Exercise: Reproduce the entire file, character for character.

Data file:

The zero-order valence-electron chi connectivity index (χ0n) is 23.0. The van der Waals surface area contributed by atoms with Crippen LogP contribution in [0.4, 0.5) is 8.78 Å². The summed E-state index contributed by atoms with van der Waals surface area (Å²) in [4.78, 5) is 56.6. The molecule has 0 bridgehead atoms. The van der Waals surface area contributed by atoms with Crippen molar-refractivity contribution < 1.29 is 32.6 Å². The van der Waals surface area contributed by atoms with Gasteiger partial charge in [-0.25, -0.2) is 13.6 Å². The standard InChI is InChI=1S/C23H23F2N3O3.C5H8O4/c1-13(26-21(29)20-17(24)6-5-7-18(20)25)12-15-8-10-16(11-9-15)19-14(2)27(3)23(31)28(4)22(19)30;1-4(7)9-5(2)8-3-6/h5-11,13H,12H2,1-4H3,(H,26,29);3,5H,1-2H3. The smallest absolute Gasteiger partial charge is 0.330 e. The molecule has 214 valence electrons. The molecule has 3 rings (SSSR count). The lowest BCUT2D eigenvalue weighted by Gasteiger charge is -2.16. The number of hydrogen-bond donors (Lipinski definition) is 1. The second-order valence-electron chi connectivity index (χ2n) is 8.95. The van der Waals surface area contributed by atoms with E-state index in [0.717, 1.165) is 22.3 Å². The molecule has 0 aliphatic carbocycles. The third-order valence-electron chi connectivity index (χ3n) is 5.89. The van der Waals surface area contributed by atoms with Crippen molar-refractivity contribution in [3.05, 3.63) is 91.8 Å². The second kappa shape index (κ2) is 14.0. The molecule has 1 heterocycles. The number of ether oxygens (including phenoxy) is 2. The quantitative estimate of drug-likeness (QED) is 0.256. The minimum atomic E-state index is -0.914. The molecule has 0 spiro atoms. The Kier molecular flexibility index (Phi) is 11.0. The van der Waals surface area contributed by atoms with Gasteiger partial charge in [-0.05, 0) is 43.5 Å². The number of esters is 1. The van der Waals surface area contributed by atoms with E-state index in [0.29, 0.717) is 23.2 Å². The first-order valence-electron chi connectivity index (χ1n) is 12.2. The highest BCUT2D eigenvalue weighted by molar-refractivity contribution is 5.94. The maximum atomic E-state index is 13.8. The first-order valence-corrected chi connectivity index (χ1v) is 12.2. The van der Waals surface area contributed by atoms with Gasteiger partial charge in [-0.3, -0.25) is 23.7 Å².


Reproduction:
The zero-order valence-electron chi connectivity index (χ0n) is 23.0. The van der Waals surface area contributed by atoms with Crippen LogP contribution in [0.4, 0.5) is 8.78 Å². The summed E-state index contributed by atoms with van der Waals surface area (Å²) in [4.78, 5) is 56.6. The molecule has 0 bridgehead atoms. The van der Waals surface area contributed by atoms with Crippen molar-refractivity contribution < 1.29 is 32.6 Å². The van der Waals surface area contributed by atoms with Gasteiger partial charge in [-0.25, -0.2) is 13.6 Å². The standard InChI is InChI=1S/C23H23F2N3O3.C5H8O4/c1-13(26-21(29)20-17(24)6-5-7-18(20)25)12-15-8-10-16(11-9-15)19-14(2)27(3)23(31)28(4)22(19)30;1-4(7)9-5(2)8-3-6/h5-11,13H,12H2,1-4H3,(H,26,29);3,5H,1-2H3. The smallest absolute Gasteiger partial charge is 0.330 e. The molecule has 214 valence electrons. The molecule has 3 rings (SSSR count). The lowest BCUT2D eigenvalue weighted by Gasteiger charge is -2.16. The number of hydrogen-bond donors (Lipinski definition) is 1. The second-order valence-electron chi connectivity index (χ2n) is 8.95. The van der Waals surface area contributed by atoms with E-state index in [0.717, 1.165) is 22.3 Å². The molecule has 0 aliphatic carbocycles. The third-order valence-electron chi connectivity index (χ3n) is 5.89. The van der Waals surface area contributed by atoms with Crippen molar-refractivity contribution in [3.05, 3.63) is 91.8 Å². The second kappa shape index (κ2) is 14.0. The molecule has 1 heterocycles. The number of ether oxygens (including phenoxy) is 2. The quantitative estimate of drug-likeness (QED) is 0.256. The minimum atomic E-state index is -0.914. The molecule has 0 spiro atoms. The Kier molecular flexibility index (Phi) is 11.0. The van der Waals surface area contributed by atoms with Gasteiger partial charge in [-0.05, 0) is 43.5 Å². The number of esters is 1. The van der Waals surface area contributed by atoms with E-state index in [0.29, 0.717) is 23.2 Å². The first-order valence-electron chi connectivity index (χ1n) is 12.2. The highest BCUT2D eigenvalue weighted by molar-refractivity contribution is 5.94. The maximum atomic E-state index is 13.8. The first-order valence-corrected chi connectivity index (χ1v) is 12.2. The van der Waals surface area contributed by atoms with Gasteiger partial charge in [-0.3, -0.25) is 23.7 Å².